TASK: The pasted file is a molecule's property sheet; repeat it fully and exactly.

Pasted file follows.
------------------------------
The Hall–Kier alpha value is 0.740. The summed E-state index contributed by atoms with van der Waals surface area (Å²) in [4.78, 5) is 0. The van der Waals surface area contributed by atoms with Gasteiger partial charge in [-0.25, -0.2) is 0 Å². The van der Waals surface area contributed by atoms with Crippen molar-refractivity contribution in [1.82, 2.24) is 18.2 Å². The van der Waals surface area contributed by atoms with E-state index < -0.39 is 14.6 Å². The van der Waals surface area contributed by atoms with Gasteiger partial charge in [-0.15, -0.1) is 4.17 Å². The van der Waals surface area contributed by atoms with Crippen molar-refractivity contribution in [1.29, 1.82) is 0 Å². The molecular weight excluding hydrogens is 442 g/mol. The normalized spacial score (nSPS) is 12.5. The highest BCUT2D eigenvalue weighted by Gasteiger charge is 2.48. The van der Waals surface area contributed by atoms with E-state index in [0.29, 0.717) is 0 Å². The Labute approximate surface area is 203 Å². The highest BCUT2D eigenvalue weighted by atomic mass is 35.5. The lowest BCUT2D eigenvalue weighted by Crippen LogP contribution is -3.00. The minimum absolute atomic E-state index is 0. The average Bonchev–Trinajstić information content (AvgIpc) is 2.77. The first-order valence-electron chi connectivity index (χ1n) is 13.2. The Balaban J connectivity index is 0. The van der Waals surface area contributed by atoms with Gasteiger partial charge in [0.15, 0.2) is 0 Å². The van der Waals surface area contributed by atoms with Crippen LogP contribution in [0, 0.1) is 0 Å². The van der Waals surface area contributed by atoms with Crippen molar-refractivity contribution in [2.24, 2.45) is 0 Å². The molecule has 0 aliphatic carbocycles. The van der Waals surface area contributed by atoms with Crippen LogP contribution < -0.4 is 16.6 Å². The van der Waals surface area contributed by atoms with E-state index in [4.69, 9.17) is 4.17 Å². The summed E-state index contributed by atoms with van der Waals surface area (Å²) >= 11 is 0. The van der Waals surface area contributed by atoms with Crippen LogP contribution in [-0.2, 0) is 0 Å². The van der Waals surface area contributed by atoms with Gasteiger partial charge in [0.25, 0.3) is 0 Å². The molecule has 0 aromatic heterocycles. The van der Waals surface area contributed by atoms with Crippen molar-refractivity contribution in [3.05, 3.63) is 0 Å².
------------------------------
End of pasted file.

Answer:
The Hall–Kier alpha value is 0.740. The summed E-state index contributed by atoms with van der Waals surface area (Å²) in [4.78, 5) is 0. The van der Waals surface area contributed by atoms with Gasteiger partial charge in [-0.25, -0.2) is 0 Å². The van der Waals surface area contributed by atoms with Crippen molar-refractivity contribution in [1.82, 2.24) is 18.2 Å². The van der Waals surface area contributed by atoms with E-state index < -0.39 is 14.6 Å². The van der Waals surface area contributed by atoms with Gasteiger partial charge in [-0.15, -0.1) is 4.17 Å². The van der Waals surface area contributed by atoms with Crippen molar-refractivity contribution in [1.29, 1.82) is 0 Å². The molecular weight excluding hydrogens is 442 g/mol. The normalized spacial score (nSPS) is 12.5. The highest BCUT2D eigenvalue weighted by Gasteiger charge is 2.48. The van der Waals surface area contributed by atoms with E-state index in [0.29, 0.717) is 0 Å². The Labute approximate surface area is 203 Å². The highest BCUT2D eigenvalue weighted by atomic mass is 35.5. The lowest BCUT2D eigenvalue weighted by Crippen LogP contribution is -3.00. The minimum absolute atomic E-state index is 0. The average Bonchev–Trinajstić information content (AvgIpc) is 2.77. The first-order valence-electron chi connectivity index (χ1n) is 13.2. The Balaban J connectivity index is 0. The van der Waals surface area contributed by atoms with Gasteiger partial charge in [0.15, 0.2) is 0 Å². The van der Waals surface area contributed by atoms with Crippen LogP contribution in [0, 0.1) is 0 Å². The van der Waals surface area contributed by atoms with Crippen molar-refractivity contribution in [2.24, 2.45) is 0 Å². The molecule has 0 aliphatic carbocycles. The van der Waals surface area contributed by atoms with Crippen LogP contribution < -0.4 is 16.6 Å². The van der Waals surface area contributed by atoms with E-state index in [4.69, 9.17) is 4.17 Å². The summed E-state index contributed by atoms with van der Waals surface area (Å²) >= 11 is 0. The van der Waals surface area contributed by atoms with Crippen LogP contribution in [-0.2, 0) is 0 Å². The van der Waals surface area contributed by atoms with Gasteiger partial charge in [0.25, 0.3) is 0 Å². The molecule has 0 aromatic heterocycles. The van der Waals surface area contributed by atoms with Crippen molar-refractivity contribution in [3.05, 3.63) is 0 Å².